There is another important component when we are talking about science and public policy, and that is the ecosystem approach. I think it is worth mentioning a few words from the Food and Agriculture Organisa­tion's definition with regard to fisheries:

The ecosystem approach … strives to balance diverse societal objectives, by taking into account the knowledge and uncertainties about biotic, abiotic and human components of ecosystems …

The ecosystem approach means a number of things. It means that we need to take into account the full effects of our actions on the environment. It acknowledges that humans unquestionably have an impact on the world around them, often in unpredictable or unanticipated ways. It explains that an ecosystem is an interdependent thing and that human communities are firmly part of it. But it also recognises the significance of serious environmental degradation, now and into the future, and the effects that reckless­ness towards our environment have on human prosperity. It says that, when we risk our environment, we risk our own prosperity.

I mention this because it is essential that the decisions which a good government takes be based on an understanding of the way that science and public policy responsibly interact. The bar for preventative measures should be set at that level of precaution. For the longest time, when it came to climate change, the wilful ignorance and scepticism that continues to typify the coalition meant that these principles were ignored. Humans are divorced from the world around them, they argued, and nothing in our actions constitutes responsibility for the environ­ment. The coalition would rather mischar­acterise not just the Australian and global scientific community but also the very properties of elements such as carbon itself. They would rather play disingenuous semantic games with words like 'pollution' and 'natural' than face up to the issues that a responsible public policymaker would take account of.

The fact is that climate change is threatening enough to require serious reform to the way we all think about the effect our activity has on the environment. But the changes which will come from the transition of Australia's economy into an economy which puts a price on pollution also have the potential to unleash amazing economic opportunities. In the early twentieth century, in 1914, the Tasmanian government set up the Hydro-Electric Department, later the Hydro-Electric Commission, to create the first state-owned hydroelectricity generator in Tasmania. Renewable energy has a long and proud history in Tasmania, though it is not without controversy and not without its caveats. But this history has at its heart a recognition of forward-thinking investment in the infrastructure of the future and what that can create: the opportunities of sustain­able development. In Tasmania, the early adoption of hydroelectricity paved the way for industry to come to the state and access our cheap energy. In these days of the national energy market, hydroelectricity continues to provide Tasmania with the opportunity to sell premium clean energy and gives further credence to our reputation as a state of pristine beauty.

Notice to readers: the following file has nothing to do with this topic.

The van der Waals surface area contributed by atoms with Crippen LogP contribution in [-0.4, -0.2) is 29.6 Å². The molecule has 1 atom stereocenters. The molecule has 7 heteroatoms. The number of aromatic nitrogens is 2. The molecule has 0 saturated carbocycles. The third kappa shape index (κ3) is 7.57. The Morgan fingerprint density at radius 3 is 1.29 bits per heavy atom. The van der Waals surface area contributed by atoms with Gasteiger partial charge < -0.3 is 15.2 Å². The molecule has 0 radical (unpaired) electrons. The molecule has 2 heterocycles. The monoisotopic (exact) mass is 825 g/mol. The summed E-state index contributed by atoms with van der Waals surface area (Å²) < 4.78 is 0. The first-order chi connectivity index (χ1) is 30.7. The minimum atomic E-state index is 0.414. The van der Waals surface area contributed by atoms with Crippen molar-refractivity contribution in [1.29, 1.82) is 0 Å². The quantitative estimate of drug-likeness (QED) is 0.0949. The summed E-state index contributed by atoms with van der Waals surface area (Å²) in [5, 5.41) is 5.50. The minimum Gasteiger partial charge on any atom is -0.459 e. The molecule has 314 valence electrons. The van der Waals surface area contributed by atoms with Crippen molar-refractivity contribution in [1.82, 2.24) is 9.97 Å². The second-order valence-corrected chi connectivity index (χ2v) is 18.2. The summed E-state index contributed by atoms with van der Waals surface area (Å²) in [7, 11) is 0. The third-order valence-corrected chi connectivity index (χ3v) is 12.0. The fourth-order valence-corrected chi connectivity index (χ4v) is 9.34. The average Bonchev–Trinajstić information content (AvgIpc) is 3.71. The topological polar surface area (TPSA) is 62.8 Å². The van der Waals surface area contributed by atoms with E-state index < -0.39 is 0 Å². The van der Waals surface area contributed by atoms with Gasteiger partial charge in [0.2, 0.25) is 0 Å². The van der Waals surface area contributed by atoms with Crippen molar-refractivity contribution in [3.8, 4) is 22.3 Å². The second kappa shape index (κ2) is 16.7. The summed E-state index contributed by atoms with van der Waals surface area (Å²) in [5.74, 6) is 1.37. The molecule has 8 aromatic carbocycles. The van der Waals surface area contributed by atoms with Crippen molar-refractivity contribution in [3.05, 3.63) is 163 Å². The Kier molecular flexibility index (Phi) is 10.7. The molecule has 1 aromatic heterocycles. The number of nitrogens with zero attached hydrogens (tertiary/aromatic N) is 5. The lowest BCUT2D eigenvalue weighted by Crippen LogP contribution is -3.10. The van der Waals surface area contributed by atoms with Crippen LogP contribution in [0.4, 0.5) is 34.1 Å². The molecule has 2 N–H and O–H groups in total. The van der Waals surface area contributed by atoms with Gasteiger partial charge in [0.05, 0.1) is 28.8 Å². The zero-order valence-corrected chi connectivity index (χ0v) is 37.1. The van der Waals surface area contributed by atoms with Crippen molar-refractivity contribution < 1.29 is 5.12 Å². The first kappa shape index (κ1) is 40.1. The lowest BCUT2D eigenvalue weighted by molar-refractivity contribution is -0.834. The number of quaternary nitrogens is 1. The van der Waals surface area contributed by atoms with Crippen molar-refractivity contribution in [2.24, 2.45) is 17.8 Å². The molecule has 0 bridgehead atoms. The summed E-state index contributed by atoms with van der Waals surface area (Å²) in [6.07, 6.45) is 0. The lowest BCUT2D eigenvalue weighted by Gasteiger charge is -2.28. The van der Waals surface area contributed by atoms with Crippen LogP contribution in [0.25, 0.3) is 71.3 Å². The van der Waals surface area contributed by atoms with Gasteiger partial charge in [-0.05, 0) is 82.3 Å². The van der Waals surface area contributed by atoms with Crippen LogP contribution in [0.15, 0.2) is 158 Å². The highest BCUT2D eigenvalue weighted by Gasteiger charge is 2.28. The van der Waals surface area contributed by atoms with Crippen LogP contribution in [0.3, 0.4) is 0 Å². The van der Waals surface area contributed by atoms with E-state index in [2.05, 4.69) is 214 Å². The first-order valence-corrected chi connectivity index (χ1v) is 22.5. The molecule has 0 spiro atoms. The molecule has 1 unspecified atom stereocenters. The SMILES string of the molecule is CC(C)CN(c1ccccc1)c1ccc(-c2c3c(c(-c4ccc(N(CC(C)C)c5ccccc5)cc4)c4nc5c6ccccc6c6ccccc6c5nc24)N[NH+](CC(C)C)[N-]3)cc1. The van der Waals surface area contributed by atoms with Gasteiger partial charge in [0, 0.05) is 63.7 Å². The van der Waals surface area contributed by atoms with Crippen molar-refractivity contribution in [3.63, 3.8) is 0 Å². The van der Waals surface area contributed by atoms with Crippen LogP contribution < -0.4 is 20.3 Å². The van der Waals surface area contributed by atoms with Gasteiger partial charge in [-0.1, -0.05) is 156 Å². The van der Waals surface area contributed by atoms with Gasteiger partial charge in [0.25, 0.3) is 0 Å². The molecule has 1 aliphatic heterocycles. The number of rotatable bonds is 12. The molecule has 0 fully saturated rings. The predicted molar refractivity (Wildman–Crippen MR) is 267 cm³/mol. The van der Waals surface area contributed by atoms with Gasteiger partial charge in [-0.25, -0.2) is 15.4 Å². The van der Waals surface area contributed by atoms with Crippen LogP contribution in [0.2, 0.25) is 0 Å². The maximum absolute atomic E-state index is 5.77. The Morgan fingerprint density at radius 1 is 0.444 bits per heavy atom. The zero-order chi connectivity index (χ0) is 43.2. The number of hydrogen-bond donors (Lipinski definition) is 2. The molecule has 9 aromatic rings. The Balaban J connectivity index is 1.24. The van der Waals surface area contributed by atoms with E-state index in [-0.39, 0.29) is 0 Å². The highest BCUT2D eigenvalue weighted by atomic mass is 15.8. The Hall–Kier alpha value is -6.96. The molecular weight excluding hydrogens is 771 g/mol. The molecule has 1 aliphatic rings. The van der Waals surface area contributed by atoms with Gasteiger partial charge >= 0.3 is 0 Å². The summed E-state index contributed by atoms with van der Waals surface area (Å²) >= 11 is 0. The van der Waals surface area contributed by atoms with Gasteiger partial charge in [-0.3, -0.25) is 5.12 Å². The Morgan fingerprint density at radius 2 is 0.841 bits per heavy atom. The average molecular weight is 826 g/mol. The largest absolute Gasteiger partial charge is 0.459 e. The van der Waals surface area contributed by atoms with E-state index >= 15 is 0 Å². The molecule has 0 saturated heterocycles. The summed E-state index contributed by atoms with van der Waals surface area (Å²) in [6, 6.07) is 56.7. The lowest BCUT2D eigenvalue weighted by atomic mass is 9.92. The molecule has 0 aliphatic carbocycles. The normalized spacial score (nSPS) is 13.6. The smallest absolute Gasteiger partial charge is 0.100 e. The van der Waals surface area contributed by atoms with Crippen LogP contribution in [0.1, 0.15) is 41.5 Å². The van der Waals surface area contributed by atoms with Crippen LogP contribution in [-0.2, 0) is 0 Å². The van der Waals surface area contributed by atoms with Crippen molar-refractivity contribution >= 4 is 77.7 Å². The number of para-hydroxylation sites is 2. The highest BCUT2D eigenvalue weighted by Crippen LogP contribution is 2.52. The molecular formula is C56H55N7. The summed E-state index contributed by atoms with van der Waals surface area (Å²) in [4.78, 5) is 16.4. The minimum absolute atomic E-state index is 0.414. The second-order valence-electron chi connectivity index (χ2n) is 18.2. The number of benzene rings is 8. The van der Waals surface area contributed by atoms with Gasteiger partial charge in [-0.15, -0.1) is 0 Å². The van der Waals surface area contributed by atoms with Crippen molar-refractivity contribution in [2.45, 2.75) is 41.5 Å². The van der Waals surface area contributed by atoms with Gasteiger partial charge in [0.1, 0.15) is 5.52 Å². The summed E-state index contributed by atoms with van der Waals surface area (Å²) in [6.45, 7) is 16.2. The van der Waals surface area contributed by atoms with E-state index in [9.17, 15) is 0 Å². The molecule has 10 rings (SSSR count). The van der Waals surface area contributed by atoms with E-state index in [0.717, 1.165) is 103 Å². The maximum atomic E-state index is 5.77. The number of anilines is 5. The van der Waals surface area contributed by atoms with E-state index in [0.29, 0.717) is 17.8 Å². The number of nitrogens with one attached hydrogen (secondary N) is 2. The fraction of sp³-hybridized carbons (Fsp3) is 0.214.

Of course, Tasmania was one of the first. Now these adopters, which represent a diverse range of political persuasions across the globe—a huge body of global wealth and capital—continue in that vein through an understanding of the challenges of climate change. New Zealand, the European Union and California have all adopted an emissions trading scheme. Other states, such as Japan and China, are planning either provincial or national trading schemes. China commenced its scheme in some of the most populous cities in the world, such as Beijing and Shanghai and those in Guangdong. We know other states and nations are taking other measures, whether it is the Indian coal tax or energy efficiency obligations across Brazil. All of these nations realise that a new wave of economic development is coming and that they need to be a part of these opportunities.

The kinds of jobs that we will create from this, of course, are many and varied. They are new jobs that look and feel like the kind which we have been familiar with for a long time. The difference with the clean energy jobs of the future is that they do not have a use-by date—they will not be rendered obsolete when commercial, environmental and technological pressures mean that only the innovative will be able to survive. What I want to say is that only Labor has ever had the courage to introduce the kinds of broad economic reforms that are necessary to ensure that jobs in Australia stay competi­tive, that conditions stay decent and that the opportunity to find and keep work remains open to this generation of workers, their children and their children's children.

Putting a price on pollution is about sustainability. It is about rewarding forward-focused businesses and giving traditional industry an incentive to think ahead. It is about making sure that Australia is prepared for the new types of industries and jobs which will allow us to maintain our economic prosperity. But most importantly it is about a sustainable environment: making sure we pass on a world with clean air and clean water where future generations can breathe, grow and live, where the quality of our surroundings contributes positively to a quality of life and where, in generations from now, our descendants might still take in the sublime majesty of our natural world.